National Flags


Mermaid Flag
Until 1967, the only flag flown in Anguilla was the Union Jack of Great Britain. The 1967 revolution prompted the introduction of another flag, featuring two mermaids with a shell between them. This flag was sent by a group of Anguillians living in San Francisco and was hoisted when the Statehood flag was torn down. It was never really accepted and was soon replaced by the Three Dolphins flag, which immediately became popular and is still used by many People today, although unofficially. The three dolphins are coloured orange, to represent endurance unity and strength, and are in a circle for continuity. The flag has a white background, for peace and tranquility, with a turquoise-blue base representing the surrounding sea and also faith, youth and hope.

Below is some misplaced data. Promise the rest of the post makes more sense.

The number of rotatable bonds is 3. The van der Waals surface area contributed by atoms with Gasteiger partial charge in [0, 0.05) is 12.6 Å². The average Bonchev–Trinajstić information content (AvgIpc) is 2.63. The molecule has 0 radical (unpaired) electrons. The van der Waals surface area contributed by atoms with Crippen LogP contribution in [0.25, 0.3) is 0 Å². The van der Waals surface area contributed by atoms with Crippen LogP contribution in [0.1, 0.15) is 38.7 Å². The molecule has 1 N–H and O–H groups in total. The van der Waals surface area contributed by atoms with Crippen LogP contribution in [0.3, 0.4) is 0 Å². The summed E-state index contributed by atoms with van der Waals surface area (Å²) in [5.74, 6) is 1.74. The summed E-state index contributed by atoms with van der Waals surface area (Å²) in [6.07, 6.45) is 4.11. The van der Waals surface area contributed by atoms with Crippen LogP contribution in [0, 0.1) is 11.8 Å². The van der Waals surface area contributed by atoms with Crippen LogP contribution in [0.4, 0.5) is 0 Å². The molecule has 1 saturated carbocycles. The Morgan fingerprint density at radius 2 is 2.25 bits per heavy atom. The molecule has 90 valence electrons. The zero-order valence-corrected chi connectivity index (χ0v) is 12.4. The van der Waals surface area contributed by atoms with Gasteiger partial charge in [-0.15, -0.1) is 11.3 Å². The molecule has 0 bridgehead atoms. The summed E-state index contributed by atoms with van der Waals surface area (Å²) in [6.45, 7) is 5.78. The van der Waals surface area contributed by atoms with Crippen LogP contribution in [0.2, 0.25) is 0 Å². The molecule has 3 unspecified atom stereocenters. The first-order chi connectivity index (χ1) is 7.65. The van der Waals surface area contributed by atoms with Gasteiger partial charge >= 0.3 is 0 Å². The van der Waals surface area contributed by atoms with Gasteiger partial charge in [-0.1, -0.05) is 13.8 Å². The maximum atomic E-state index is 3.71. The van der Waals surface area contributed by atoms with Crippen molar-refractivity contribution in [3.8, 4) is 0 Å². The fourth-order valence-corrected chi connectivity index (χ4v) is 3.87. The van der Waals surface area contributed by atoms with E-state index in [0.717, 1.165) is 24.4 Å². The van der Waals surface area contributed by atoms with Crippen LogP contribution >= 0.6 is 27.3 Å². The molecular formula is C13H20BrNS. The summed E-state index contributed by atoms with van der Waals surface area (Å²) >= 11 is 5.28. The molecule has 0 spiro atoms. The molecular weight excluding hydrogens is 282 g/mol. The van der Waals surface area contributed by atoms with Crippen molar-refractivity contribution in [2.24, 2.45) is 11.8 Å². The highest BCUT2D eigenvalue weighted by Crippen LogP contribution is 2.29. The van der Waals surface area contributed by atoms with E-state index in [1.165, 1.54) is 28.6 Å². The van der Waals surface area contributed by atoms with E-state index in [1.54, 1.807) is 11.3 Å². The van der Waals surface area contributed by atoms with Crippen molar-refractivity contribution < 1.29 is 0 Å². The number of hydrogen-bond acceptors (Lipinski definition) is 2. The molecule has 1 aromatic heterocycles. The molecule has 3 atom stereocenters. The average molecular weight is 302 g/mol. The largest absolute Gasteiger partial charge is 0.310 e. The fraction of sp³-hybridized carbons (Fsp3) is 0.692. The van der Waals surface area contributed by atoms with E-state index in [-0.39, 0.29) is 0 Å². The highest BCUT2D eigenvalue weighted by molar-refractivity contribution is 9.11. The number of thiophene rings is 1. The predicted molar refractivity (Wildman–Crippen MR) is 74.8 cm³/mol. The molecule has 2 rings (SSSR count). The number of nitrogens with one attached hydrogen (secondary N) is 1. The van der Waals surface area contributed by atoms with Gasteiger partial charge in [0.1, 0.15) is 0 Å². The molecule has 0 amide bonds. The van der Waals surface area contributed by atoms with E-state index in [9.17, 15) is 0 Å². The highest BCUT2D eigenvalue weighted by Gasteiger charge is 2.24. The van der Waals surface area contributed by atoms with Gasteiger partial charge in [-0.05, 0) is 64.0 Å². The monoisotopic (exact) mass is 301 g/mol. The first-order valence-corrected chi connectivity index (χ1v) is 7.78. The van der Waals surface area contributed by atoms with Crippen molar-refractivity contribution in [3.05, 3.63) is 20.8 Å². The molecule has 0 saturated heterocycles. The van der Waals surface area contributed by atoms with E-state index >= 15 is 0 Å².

Three Dolphins Flag
The 'Union Jack and the Three Dolphins flags were used for many years but there was a strong feeling that Anguilla should have its own official flag. A previous Governor of Anguilla, Mr. Brian Canty, suggested a new flag and drew sketches which were sent to London for approval by Her Majesty the Queen. The new flag, which was first hoisted on 30 May 1990, is a blue ensign with a Union Jack in the top left corner and a shield on the right side which shows three orange dolphins on a white background with a turquoise-blue base. The design thus incorporates affiliation to Britain and the Anguilla Three Dolphins flag.


Governor's Flag
The governor's official flag comprises the Union Jack and the Anguilla coat of arms surrounded by a laurel wreath. It is flown at Government House when the Governor is in residence and on any motor car or boat in which he is making an official visit. The coat of arms uses the same dolphin design that appears on the flag and is edged with gold. The official seal is the shield with a double circle around it containing the words Anguilla: Strength and Endurance.

Residents